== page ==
Though stated on U.S. currency, it’s not required by federal law. But states can require cash, and a Florida legislative staff analysis found 15 states have done so in the last five years.
Jones also said he doesn’t buy the assertion that it would hurt business. “It’s not limiting anyone from doing anything. It’s really ensuring that businesses are not missing out on being able to get revenue, and where people who need goods and services, that they are not boxed out from getting goods and services.”
Both also said the benefits from preserving the cash payment option outweigh any security concerns businesses may have related to handling cash.
Cash is declining
More and more people are going cashless.
It’s a trend that reflects increasing sentiment among consumers, especially younger ones. The move away from cash was fueled by the early days of the COVID-19 pandemic, when many people didn’t want to touch money.
A 2022 report from the Pew Research Center found that the share of Americans who don’t use cash for any purchase in a week has gone up.
Pew reported 41% of those surveyed in 2022 said none of their purchases in a typical week are paid for using cash. That’s a significant increase from what Pew found in earlier surveys: 29% in 2018 and 24% in 2015.
The 2022 survey found 14% of people said all or almost all of their purchases in a typical week were paid with cash, down from 24% in 2015.
The rest used a mix of payment methods.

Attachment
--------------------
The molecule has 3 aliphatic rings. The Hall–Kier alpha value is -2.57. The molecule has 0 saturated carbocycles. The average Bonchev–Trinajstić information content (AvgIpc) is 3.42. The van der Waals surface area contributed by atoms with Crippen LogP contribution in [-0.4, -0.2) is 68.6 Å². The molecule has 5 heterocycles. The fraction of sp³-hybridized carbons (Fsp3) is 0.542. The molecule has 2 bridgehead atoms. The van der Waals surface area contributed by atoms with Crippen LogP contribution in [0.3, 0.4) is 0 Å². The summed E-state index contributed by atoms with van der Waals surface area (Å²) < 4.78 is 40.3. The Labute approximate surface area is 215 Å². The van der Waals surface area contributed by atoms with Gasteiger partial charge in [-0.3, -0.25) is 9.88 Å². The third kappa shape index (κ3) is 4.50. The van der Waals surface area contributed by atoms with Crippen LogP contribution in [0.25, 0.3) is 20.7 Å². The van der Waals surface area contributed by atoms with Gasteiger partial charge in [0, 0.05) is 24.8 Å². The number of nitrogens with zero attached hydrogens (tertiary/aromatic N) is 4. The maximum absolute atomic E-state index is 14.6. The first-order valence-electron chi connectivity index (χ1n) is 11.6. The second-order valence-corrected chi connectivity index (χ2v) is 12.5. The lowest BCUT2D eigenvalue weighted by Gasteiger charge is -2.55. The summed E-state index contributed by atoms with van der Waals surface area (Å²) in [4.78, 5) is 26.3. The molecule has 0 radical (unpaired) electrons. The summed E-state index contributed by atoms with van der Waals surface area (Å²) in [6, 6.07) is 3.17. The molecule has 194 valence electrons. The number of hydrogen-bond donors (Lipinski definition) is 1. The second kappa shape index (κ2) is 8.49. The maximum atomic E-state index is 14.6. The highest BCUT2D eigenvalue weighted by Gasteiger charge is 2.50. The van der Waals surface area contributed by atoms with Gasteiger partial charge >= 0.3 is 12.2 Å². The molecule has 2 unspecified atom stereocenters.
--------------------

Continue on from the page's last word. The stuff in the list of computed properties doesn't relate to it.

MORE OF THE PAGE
There were big demographic differences:
• 30% of people with household incomes below $30,000 said they used cash for all or almost all their purchases. Just 6% of people in households earning $50,000 or more a year said the same.
• 26% of Black adults, 21% of Hispanic adults and 12% of white adults said all or almost all of their purchases in a typical week are paid for with cash.
Plenty of people who use cash prefer the anonymity it provides.
Rudman cites a concern held by some in his district, in a deep-red Republican part of the state. (Republicans outnumber Democrats in his home county by almost 44 to 1.)
“Up here, my Republicans agree with me that we don’t want to devalue cash currency. We don’t want to shift to a digital currency where we can be tracked or monitored for every single purchase we make. We get a lot of conservative support for this bill,” he said. “We don’t want someone with the flick of a switch to cut off your assets. We want cash to be king.”
The partnership between Jones and Rudman stands out. Their districts are hundreds of miles apart geographically — and they’re even further apart philosophically.
Jones, a Democrat and prominent supporter of President Joe Biden, and Rudman, a Republican and strong supporter of Gov. Ron DeSantis, said their work together on the issues shows it’s possible to make things happen even in an era of hyperpartisanship.
“The bipartisanship to me is what’s key here. There are so many things that we can fight and argue about,” Rudman said. “There are so many more things that we agree on than disagree.”
The Senate version of the bill was passed in early December by its first committee — with all Republicans and Democrats voting in favor.
“Democrats and Republicans can actually work on good legislation together. We might have clear differences ideologically, but I think there are areas where we can meet in the middle and say ‘this make sense and this is good for Floridians,’” Jones said. “Everything does not have to be an argument. Everything doesn’t have to be so vitriolic. We can work together.”